A final qualification is that your business must be growing and profitable. This is typically measured in the following three ways:
- Your business must be able to demonstrate at least one year of profitability.
- Your business must have growing annual revenues.
- Your business must have a debt service coverage ratio of at least 1.15 to ensure it has enough cash on hand to cover its outstanding debt, interest, and lease payments.
How do I apply for an SBA loan?
You can apply for an SBA loan by following four simple steps:
- Make sure your finances are in good order and build projections that will help you demonstrate where your business is headed or how you expect it to perform realistically if you are a startup. ProjectionHub can help if you need some creating projections!
- Form a plan for covering the down payment, which is often 5-10 percent of the asset or project you need to cover. Many owners use personal savings, stock accounts, home equity accounts, retirement funds, or the assets of another business they own to cover this requirement.
- Select an SBA loan provider using the SBA’s Lender Match tool. Pro tip: Here at Owner Actions, we recommend choosing a bank that offers competitive interest rates and has a team dedicated to serving small businesses.
- Gather the documents you’ll need for your application. You can find a summarized list of those document requirements here.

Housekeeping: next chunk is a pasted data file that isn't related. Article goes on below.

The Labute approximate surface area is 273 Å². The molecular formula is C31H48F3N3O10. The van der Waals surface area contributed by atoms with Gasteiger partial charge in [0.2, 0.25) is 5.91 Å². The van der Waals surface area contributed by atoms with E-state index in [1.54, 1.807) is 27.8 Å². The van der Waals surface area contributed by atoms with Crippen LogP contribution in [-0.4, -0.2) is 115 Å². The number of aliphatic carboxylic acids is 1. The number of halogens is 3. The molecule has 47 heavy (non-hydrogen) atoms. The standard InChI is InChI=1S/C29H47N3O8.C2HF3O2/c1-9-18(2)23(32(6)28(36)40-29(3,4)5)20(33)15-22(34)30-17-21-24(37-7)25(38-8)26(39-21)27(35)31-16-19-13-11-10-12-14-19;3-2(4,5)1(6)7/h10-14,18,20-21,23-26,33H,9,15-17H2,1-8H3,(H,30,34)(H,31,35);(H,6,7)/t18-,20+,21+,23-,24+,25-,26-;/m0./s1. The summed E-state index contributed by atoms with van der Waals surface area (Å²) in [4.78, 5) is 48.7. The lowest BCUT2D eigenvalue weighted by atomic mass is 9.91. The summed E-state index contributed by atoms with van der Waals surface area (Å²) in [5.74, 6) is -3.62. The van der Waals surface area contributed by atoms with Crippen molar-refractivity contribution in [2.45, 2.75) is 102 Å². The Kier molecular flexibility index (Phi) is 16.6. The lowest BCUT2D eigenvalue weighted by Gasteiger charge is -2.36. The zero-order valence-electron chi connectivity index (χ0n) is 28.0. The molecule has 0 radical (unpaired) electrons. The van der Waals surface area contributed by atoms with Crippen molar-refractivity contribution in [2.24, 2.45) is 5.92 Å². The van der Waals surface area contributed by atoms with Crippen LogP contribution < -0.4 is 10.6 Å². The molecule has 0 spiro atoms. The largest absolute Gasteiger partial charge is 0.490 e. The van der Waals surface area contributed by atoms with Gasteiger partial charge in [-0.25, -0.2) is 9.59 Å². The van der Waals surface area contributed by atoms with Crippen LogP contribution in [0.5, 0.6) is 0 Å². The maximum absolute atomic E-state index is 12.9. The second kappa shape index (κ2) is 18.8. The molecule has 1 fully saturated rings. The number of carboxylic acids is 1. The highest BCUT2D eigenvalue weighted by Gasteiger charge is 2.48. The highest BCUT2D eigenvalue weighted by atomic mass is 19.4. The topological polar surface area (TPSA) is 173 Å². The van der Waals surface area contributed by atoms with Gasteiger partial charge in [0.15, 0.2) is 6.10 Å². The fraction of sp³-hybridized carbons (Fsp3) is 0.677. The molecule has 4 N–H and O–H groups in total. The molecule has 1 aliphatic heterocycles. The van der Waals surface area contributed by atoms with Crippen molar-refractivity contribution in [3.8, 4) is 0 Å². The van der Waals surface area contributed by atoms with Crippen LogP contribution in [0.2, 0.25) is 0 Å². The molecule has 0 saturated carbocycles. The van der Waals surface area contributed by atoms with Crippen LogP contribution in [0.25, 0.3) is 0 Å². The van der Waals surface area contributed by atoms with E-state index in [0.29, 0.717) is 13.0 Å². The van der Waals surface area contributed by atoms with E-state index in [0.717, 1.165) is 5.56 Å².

How can I boost my chances of approval?
There’s no getting around the core requirements your lender or the SBA sets, but there are steps you can take before applying for an SBA loan to ensure you’re on the right track.
First, take time to review the SBA’s full list of requirements (you can find the list here). Your preferred lender can walk you through any other criteria they’ve set for approval.
Second, check your credit score—and the credit scores of any significant partners—before applying. Remember, a score of 640 or greater is usually a must-have for approval. You can certainly look into score-boosting strategies with the help of a financial advisor, but these tend to work best for owners who are looking for small score boosts rather than significant jumps.
Third, work proactively to build a sound business plan. Services like Masterplans can be tremendously helpful in forming a plan that will impress lenders (and, of course, help you guide your next steps in running your business) or you can use a template like the SBA’s for creating a business plan. And, certainly, ProjectionHub can help you create the projections your lenders will need to understand your trajectory.
What if an SBA loan isn’t right for my business?
There are many other forms of financing to consider. Visit us at owneractions.com, and we’ll walk you through some other popular ways to raise the capital you need.
About Owner Actions
Owner Actions is a free, all-in-one resource that can help you start your business, set it up for growth, and navigate its day-to-day operations. With articles, product and service recommendations, and a free action guide curated specifically for your business, you’ll find the resources—and the support you need—to go after your business goals.